Big Philanthropy in Education is as much a subversion of the democratic process as the  McCutcheon decision by the Supreme Court to uncap the number of candidates to which an individual can give money.

 

Bloomington Transit to Implement New Code Of Conduct

Users of local buses will be expected to adhere to a recently adopted behavioral code. Bloomington Transit will post its new Code of Conduct on its website, on buses and at the soon-to-be-opened new central transit depot on 3rd Street.

Lew May, General Manager of Bloomington Transit, says that in the past there simply was no formal code of conduct.

“In the past years the problems weren’t as significant in the past 10 years,” May says. “With rider growth, it’s become apparent we need to set a basic code of conduct to set expectations for our riders.”

Bloomington Transit posted this draft code on its website and then held two public meetings, on June 3 and June 17, where they presented the code.

The draft code included prohibitions on what would generally be considered anti-social and destructive behavior, anything that might soil the buses, be offensive to or impose on the privacy of other passengers, or be unsafe.

However, some attendees suggested that many of the rules, such as prohibitions on sleeping on the bus or at the depot and against emitting strong odors, seemed to be targeting the homeless. May said the Bloomington Transit has responded to these concerns by removing them from the code of conduct.

The new Bloomington Transit downtown depot on 3rd Street is expected to be open next month.

Monroe County Public Library To Change And Expand Hours

The Monroe County Public Library will be change hours starting on Labor Day.

The Library’s Board of Trustees voted June 18 to add two extra hours on Sundays, meaning the Library will soon be open from noon until 6 p.m. instead of 1 p.m. to 5 p.m.

Library Director Sara Laughlin said the administration has been wanted to expand Sunday hours for years.

“In 2012 when we did a community survey, what would you choose to change our services,” Laughlin says. “Number one, of course, was fix parking. But number three was expand weekend hours.”

Laughlin said the city’s parking meters also motivated the change. Parking is free on Sundays. To help offset the cost of the change, the Library cut an hour from its Friday schedule. It will open at 10 a.m. instead of 9 a.m. on Fridays.

The Board also voted to push back its schedule on Saturdays. The building will be open from 10 a.m. to 6 p.m. on Saturdays instead of 9  to 5.

The changes take effect September 1.

Rural Monroe County Residents May See Major Rezoning Shifts

Some Monroe County residents raised questions June 17 about proposed rules that would affect the most rural parts of the county.

The rules would apply to areas more than two miles from Bloomington. They would not affect smaller communities like Ellettsville or Stinesville.

The County Plan Commission is seeking to simplify its rural zoning rules by establishing just two zones instead of the current 20. But resident Steven Cordell said that approach might have been counterproductive.

“You’re taking something that was too complicated and making it overly simplified,” Cordell says. “I think that might be a big over-correction.”

Cordell’s complaints with the proposed rules focused largely on restrictions that would keep residents from subdividing their land into lots of relatively small parcels. Commission members have said the County can’t support the infrastructure required by those kinds of typically residential developments.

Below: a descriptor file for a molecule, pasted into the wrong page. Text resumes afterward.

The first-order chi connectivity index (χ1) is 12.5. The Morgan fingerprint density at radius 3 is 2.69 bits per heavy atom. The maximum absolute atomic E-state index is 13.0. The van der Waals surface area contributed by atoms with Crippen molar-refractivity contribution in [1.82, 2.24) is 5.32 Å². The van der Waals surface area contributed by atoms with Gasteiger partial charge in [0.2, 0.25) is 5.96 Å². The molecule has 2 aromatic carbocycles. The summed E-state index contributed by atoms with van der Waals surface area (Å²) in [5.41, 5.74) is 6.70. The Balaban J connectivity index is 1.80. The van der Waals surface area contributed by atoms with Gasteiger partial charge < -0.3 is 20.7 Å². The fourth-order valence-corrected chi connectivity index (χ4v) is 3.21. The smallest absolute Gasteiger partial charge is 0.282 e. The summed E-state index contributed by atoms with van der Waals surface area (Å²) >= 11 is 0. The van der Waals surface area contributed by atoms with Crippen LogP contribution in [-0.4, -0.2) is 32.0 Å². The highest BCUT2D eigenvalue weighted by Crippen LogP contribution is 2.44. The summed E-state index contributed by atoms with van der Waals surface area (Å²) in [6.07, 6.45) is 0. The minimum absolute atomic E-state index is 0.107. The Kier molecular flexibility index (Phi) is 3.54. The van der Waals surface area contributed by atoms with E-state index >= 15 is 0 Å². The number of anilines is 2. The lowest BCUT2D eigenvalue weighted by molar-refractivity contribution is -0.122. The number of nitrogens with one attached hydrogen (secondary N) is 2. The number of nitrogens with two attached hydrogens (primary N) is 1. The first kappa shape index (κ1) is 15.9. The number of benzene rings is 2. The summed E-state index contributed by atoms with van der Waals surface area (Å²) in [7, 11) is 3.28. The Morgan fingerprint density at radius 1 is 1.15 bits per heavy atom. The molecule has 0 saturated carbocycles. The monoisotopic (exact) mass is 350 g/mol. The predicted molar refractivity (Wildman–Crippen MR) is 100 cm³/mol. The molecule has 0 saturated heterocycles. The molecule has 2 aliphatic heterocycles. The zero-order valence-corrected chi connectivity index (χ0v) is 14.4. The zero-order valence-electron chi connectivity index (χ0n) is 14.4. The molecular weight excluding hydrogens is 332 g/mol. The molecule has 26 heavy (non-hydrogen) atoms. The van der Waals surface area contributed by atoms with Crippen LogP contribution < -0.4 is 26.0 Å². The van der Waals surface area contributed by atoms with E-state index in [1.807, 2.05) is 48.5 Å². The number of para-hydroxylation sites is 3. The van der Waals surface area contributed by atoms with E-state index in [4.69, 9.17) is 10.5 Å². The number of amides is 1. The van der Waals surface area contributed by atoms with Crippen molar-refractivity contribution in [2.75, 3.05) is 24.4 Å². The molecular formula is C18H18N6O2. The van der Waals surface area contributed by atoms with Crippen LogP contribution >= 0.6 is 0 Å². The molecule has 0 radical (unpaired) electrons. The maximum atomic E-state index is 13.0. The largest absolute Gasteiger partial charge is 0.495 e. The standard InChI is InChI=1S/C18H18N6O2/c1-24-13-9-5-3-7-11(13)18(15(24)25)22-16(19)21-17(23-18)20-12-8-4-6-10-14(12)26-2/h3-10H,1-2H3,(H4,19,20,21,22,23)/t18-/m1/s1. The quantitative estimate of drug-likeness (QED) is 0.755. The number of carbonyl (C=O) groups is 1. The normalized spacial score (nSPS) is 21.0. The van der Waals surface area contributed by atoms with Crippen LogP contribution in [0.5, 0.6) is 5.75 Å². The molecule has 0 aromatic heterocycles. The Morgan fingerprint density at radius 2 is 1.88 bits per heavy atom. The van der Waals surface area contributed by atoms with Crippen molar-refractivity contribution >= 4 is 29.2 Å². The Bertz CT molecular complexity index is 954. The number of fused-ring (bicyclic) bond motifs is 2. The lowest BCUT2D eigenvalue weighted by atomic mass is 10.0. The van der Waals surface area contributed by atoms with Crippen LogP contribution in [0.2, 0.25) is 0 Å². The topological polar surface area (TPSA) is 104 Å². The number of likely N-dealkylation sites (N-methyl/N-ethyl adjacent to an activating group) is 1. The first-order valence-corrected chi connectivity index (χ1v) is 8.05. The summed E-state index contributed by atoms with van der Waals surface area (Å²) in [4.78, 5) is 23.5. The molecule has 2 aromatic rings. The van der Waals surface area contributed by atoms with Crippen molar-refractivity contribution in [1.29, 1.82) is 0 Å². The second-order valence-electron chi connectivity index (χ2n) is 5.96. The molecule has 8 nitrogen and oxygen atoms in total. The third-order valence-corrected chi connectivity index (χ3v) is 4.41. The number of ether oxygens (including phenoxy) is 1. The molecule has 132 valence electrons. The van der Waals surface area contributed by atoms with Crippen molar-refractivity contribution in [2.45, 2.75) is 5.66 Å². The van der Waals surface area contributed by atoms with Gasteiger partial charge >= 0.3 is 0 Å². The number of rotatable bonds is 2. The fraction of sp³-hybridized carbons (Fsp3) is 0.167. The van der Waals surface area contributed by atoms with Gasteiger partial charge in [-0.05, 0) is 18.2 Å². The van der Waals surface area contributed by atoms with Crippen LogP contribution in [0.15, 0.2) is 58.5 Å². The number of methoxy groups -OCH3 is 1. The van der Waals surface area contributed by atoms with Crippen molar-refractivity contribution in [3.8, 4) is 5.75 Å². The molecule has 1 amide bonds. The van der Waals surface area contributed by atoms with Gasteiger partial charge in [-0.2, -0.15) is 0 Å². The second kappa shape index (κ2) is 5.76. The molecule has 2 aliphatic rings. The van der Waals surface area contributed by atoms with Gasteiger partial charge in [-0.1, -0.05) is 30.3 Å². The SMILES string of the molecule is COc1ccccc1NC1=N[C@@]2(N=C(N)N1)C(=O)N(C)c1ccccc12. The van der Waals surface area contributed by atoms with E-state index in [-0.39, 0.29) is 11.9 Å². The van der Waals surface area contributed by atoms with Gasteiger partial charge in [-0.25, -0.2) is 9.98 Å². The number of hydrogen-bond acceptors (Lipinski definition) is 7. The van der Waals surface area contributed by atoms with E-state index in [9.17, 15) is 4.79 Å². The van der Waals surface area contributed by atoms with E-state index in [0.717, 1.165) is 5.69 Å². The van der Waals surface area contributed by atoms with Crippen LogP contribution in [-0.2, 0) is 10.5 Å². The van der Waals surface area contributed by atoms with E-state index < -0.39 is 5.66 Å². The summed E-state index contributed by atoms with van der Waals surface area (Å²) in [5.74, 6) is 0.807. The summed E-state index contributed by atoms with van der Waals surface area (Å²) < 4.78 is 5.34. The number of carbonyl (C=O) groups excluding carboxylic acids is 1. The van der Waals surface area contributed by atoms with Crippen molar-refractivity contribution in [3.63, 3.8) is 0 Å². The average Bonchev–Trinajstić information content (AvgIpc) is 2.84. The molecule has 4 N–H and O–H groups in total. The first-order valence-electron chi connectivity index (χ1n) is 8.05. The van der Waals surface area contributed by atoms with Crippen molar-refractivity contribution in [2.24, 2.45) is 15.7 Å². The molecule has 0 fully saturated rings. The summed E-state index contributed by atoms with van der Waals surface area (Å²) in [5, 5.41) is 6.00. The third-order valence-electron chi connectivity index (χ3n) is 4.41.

Other residents, like Steve Smith, asked why the rules restrict rural businesses from developing.

“The existing businesses have been there a long time with the zoning code changing around them,” Smith says. “This would blanket change everything, and when they become pre-existing, non-conforming, that’s like saying ‘we don’t want you.’”

Commission members said they are waiting to develop some rules for businesses. Commission member Julie Thomas said consultant is still working on rules governing the Bloomington Urbanizing Area, which is the two miles of County land surrounding the city. Thomas said those regulations would affect the rural zoning rules.

 

Bring It On! – June 23, 2014

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Bev Smith and William Hosea welcome David Hummons and Greg Tourner from the Bloomington Commission on the Status of Black Males.

PART ONE
Established in 2001, The Bloomington Commission on the Status of Black Males network with groups with similar missions, such as the Indiana Commission on the Social Status of Black Males, the African American National Council, and local commissions throughout the state. They also develop action committees addressing problems of Black males in the areas of Education, Health, Criminal Justice and Employment and serve as a catalyst to promote positive public and private remedies to the multi-faceted problems confronting Black males in the Bloomington community and the resulting effects on the entire community at large.

Joining Bev and William on the show to elaborate on the progress and future initiatives of the commission are members David Hummons and Greg Tourner.

PART TWO
Headline news and local calendar events of interest to the African-American community.

CREDITS
Hosts: Bev Smith and William Hosea
Bring It On! is produced by Clarence Boone
Executive Producer Alycin Bektesh
Our News Editor is Michael Nowlin
Our Board Engineer is Chris Martin